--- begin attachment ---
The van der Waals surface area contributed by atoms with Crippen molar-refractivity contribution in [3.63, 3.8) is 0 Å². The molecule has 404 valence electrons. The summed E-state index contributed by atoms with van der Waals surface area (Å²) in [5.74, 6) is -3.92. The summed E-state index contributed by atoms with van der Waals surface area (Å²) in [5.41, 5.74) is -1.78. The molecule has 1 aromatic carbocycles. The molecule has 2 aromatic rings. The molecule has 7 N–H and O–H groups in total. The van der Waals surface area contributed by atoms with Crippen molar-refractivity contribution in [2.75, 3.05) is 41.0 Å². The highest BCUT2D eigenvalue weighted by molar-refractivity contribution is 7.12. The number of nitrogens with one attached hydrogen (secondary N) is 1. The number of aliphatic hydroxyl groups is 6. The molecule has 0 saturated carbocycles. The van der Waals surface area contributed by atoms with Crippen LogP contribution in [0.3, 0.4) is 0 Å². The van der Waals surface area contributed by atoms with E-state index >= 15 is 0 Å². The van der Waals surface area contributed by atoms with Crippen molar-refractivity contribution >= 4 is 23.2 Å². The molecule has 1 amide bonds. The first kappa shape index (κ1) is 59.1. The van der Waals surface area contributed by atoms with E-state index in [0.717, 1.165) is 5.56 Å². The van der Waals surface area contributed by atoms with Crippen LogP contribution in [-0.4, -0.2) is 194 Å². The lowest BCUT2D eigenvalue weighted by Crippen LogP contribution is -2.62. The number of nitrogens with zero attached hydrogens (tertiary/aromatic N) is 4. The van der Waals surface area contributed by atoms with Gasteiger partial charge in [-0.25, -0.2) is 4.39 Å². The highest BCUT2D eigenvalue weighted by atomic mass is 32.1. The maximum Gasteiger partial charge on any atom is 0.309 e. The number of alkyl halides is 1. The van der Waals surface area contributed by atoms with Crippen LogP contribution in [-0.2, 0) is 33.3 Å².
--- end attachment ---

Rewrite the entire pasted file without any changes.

The van der Waals surface area contributed by atoms with Crippen molar-refractivity contribution in [3.63, 3.8) is 0 Å². The molecule has 404 valence electrons. The summed E-state index contributed by atoms with van der Waals surface area (Å²) in [5.74, 6) is -3.92. The summed E-state index contributed by atoms with van der Waals surface area (Å²) in [5.41, 5.74) is -1.78. The molecule has 1 aromatic carbocycles. The molecule has 2 aromatic rings. The molecule has 7 N–H and O–H groups in total. The van der Waals surface area contributed by atoms with Crippen molar-refractivity contribution in [2.75, 3.05) is 41.0 Å². The highest BCUT2D eigenvalue weighted by molar-refractivity contribution is 7.12. The number of nitrogens with one attached hydrogen (secondary N) is 1. The number of aliphatic hydroxyl groups is 6. The molecule has 0 saturated carbocycles. The van der Waals surface area contributed by atoms with Crippen LogP contribution in [0.3, 0.4) is 0 Å². The van der Waals surface area contributed by atoms with E-state index >= 15 is 0 Å². The van der Waals surface area contributed by atoms with Crippen molar-refractivity contribution >= 4 is 23.2 Å². The molecule has 1 amide bonds. The first kappa shape index (κ1) is 59.1. The van der Waals surface area contributed by atoms with E-state index in [0.717, 1.165) is 5.56 Å². The van der Waals surface area contributed by atoms with Crippen LogP contribution in [-0.4, -0.2) is 194 Å². The lowest BCUT2D eigenvalue weighted by Crippen LogP contribution is -2.62. The number of nitrogens with zero attached hydrogens (tertiary/aromatic N) is 4. The van der Waals surface area contributed by atoms with Gasteiger partial charge in [-0.25, -0.2) is 4.39 Å². The highest BCUT2D eigenvalue weighted by atomic mass is 32.1. The maximum Gasteiger partial charge on any atom is 0.309 e. The number of alkyl halides is 1. The van der Waals surface area contributed by atoms with Crippen LogP contribution in [-0.2, 0) is 33.3 Å².